The November Witch, sometimes phrased as “the Witch of November,” is a popular name for the frequent and brutal system of windy storms that come screaming across the Great Lakes from Canada every autumn.
Though termed “lakes,” North America’s Great Lakes are each large enough to create their own weather systems, making them, more accurately, inland seas. In fact, collectively, the Great Lakes chain makes up the Earth’s largest system of freshwater seas. Each year, right around mid-November, violent gales occur when the low pressure from the frigid arctic air north of the lakes come into contact with warmer fronts pulled up from the Gulf of Mexico. These storms can be so severe that their force is equivalent to a low-level hurricane, with winds above 80 miles per hour and towering 20-foot seas.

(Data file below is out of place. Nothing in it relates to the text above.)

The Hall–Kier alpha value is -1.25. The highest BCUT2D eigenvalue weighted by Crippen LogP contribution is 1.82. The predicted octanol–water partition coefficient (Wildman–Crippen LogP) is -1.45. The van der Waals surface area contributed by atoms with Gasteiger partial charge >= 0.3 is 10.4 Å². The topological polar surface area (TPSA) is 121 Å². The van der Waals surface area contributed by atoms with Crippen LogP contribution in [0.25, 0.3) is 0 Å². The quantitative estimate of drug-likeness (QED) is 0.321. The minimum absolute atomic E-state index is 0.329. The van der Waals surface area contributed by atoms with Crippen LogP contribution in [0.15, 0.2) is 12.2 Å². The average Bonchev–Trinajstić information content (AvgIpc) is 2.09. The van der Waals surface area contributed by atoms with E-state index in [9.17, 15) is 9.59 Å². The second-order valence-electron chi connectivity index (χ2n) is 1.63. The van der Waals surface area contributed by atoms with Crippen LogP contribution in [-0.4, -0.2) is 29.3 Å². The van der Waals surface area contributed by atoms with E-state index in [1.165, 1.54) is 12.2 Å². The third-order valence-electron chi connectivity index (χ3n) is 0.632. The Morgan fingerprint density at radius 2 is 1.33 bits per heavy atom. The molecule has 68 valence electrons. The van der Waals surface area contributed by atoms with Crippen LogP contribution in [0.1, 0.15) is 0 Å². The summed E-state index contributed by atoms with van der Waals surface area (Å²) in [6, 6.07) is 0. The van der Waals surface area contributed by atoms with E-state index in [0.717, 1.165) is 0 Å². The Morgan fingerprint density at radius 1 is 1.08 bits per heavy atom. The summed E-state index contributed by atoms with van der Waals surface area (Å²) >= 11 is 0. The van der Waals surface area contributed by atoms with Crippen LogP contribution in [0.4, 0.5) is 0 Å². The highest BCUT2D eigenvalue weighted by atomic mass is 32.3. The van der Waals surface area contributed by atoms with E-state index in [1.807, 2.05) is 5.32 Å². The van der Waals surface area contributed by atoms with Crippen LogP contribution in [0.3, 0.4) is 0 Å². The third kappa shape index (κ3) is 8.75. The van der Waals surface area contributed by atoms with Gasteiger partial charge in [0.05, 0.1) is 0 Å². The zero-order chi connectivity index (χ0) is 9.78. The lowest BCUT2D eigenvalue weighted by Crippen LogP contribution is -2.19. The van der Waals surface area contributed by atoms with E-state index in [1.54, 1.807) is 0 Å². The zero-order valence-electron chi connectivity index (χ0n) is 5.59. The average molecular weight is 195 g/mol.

The term “Witch of November” was famously used in the song “The Wreck of the Edmund Fitzgerald” by Canadian singer-songwriter Gordon Lightfoot, a poetic tribute to one of the most well-known Great Lakes shipwrecks in recent memory. On November 10, 1975, the SS Edmund Fitzgerald, a massive ore freighter that had once been the largest in its class, sank to the bottom of Lake Superior during a particularly violent autumn gale, killing all 29 of its crew members.
Though one of the most infamous, the Edmund Fitzgerald was far from the only ship to succumb to the Witch of November. The floors of all five Great Lakes are littered with thousands of wrecked vessels. More than 6,000 ships were lost on the Great Lakes between the years of 1878 and 1897 alone. Over the last 300 years, an estimated 25,000 mariners have lost their lives on the Great Lakes, with the vast majority of those casualties occurring within the icy grip of the November Witch.
Watch the following tribute to the Edmund Fitzgerald, set to Gordon Lightfoot’s famous tune: